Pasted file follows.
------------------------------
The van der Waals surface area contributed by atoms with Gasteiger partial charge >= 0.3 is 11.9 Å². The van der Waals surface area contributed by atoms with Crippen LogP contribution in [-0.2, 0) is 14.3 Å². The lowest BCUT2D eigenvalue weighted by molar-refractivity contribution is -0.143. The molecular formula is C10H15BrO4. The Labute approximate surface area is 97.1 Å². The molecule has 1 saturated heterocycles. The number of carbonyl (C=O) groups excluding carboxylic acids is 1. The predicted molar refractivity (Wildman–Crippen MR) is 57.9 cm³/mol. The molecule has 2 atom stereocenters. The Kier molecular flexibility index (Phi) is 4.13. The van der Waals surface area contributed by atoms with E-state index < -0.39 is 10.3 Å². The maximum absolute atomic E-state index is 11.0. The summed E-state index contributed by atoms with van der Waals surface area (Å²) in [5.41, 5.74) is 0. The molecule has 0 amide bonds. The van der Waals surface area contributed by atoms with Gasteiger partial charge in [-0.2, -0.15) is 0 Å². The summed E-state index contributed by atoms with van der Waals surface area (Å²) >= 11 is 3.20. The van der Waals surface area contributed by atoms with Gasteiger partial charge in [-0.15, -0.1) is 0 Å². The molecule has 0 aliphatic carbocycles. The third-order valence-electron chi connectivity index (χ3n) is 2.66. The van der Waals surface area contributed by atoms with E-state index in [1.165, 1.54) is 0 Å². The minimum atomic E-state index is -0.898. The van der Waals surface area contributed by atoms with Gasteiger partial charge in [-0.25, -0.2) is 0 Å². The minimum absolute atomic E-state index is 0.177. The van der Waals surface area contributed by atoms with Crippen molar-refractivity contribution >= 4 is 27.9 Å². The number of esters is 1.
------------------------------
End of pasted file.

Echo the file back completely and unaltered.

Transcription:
The van der Waals surface area contributed by atoms with Gasteiger partial charge >= 0.3 is 11.9 Å². The van der Waals surface area contributed by atoms with Crippen LogP contribution in [-0.2, 0) is 14.3 Å². The lowest BCUT2D eigenvalue weighted by molar-refractivity contribution is -0.143. The molecular formula is C10H15BrO4. The Labute approximate surface area is 97.1 Å². The molecule has 1 saturated heterocycles. The number of carbonyl (C=O) groups excluding carboxylic acids is 1. The predicted molar refractivity (Wildman–Crippen MR) is 57.9 cm³/mol. The molecule has 2 atom stereocenters. The Kier molecular flexibility index (Phi) is 4.13. The van der Waals surface area contributed by atoms with E-state index < -0.39 is 10.3 Å². The maximum absolute atomic E-state index is 11.0. The summed E-state index contributed by atoms with van der Waals surface area (Å²) in [5.41, 5.74) is 0. The molecule has 0 amide bonds. The van der Waals surface area contributed by atoms with Gasteiger partial charge in [-0.2, -0.15) is 0 Å². The summed E-state index contributed by atoms with van der Waals surface area (Å²) >= 11 is 3.20. The van der Waals surface area contributed by atoms with Gasteiger partial charge in [-0.15, -0.1) is 0 Å². The molecule has 0 aliphatic carbocycles. The third-order valence-electron chi connectivity index (χ3n) is 2.66. The van der Waals surface area contributed by atoms with E-state index in [1.165, 1.54) is 0 Å². The minimum atomic E-state index is -0.898. The van der Waals surface area contributed by atoms with Gasteiger partial charge in [-0.25, -0.2) is 0 Å². The minimum absolute atomic E-state index is 0.177. The van der Waals surface area contributed by atoms with Crippen molar-refractivity contribution >= 4 is 27.9 Å². The number of esters is 1.